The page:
By Our Tribe Völva
Odin’s Warrior Tribe is a Norse/Germanic Heathen Tribe with a warrior focus and traditions. One of our key values is the study of Northern European culture. While we often write and post in our social media on the Norse side and history of our heathen faith, we also like to also share information on the equally important Germanic side. While there are few direct sources (the outside commentaries by Romans) there is more archaeological and linguistic material and one of the largest sources for information on Germanic heathenry/paganism are folk traditions. Many of these have come down from heathen times though some have been coopted and some heavily modified by Christianity. It is not always clear which is the case.
Rau(h)nächte are celebrated by traditional Germans and now many in the German Heathen/Neo Pagan community. Our Tribe has a strong connection to Germany with several members there, including our world class Volva. Many of our rituals have German language in them. Our Chieftain visited Germany this last summer and met there with our members. He too is fluent in German and previously studied and lived in Germany and Austria. The following explanation of Rau(h)nächte was prepared by our Tribe Volva. A German version will be coming out soon.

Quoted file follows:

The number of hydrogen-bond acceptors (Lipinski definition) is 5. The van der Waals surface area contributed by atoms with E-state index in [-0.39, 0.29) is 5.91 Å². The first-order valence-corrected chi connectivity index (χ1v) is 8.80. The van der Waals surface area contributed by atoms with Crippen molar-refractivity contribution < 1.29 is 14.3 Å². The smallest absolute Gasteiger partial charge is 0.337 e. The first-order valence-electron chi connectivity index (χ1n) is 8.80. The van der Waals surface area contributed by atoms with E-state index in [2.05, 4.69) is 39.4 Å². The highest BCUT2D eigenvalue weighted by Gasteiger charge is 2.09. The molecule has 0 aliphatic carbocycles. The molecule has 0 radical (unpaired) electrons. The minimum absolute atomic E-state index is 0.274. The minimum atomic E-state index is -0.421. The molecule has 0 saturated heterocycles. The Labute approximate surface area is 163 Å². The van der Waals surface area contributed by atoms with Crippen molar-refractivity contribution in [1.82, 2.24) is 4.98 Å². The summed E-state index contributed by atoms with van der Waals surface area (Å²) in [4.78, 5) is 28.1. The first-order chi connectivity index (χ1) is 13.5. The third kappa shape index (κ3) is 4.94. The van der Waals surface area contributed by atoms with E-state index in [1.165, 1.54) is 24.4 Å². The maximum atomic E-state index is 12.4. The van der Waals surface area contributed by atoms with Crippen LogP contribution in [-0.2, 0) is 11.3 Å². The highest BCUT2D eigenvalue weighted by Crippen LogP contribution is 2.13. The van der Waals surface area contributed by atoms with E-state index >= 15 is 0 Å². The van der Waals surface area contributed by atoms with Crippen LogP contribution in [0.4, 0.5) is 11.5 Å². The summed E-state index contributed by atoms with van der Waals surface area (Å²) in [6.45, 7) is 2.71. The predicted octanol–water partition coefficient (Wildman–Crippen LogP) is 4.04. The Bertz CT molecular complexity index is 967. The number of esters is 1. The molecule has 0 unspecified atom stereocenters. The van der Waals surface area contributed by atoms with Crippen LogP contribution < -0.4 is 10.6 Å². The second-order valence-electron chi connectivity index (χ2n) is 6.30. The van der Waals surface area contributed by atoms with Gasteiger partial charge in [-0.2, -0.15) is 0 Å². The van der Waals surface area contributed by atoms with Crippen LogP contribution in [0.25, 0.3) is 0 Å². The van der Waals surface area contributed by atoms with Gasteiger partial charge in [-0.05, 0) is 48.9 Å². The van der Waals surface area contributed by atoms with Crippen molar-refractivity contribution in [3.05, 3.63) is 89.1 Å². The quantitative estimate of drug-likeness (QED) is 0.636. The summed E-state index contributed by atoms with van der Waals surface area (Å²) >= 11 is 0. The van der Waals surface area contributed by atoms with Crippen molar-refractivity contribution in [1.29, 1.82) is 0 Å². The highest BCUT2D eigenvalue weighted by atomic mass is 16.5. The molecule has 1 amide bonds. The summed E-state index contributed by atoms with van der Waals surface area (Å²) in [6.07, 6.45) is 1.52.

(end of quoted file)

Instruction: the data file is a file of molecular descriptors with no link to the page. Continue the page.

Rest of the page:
Some believe that these Days used to be called 'Smoke Nights' (RAUCHNÄCHTE)
Rau(h)nächte are the days between the winter solstice on 21st December or 24th of December (Christmas) and Epiphany on 6th January. They are referred to as symbolic days of transition - e.g., seen from Life to Death and vice versa (new Birth and rebirth) - thus also as a kind of Time of atonement, the offsetting or reckoning over the deeds of the past Year (Life). On these Days, one should reflect and, if necessary, purify, but find a redefinition or further plans for the New Year (Life).
The Rauhnächte are 'LOS' - Nights! (from German Lostage – there is no better translation to English as maybe ‘qualifying date', it would be better suitable to call such Times 'Magical Days or Nights'). The word 'LOS' has to be considered in connection with 'listen' - and 'predict'.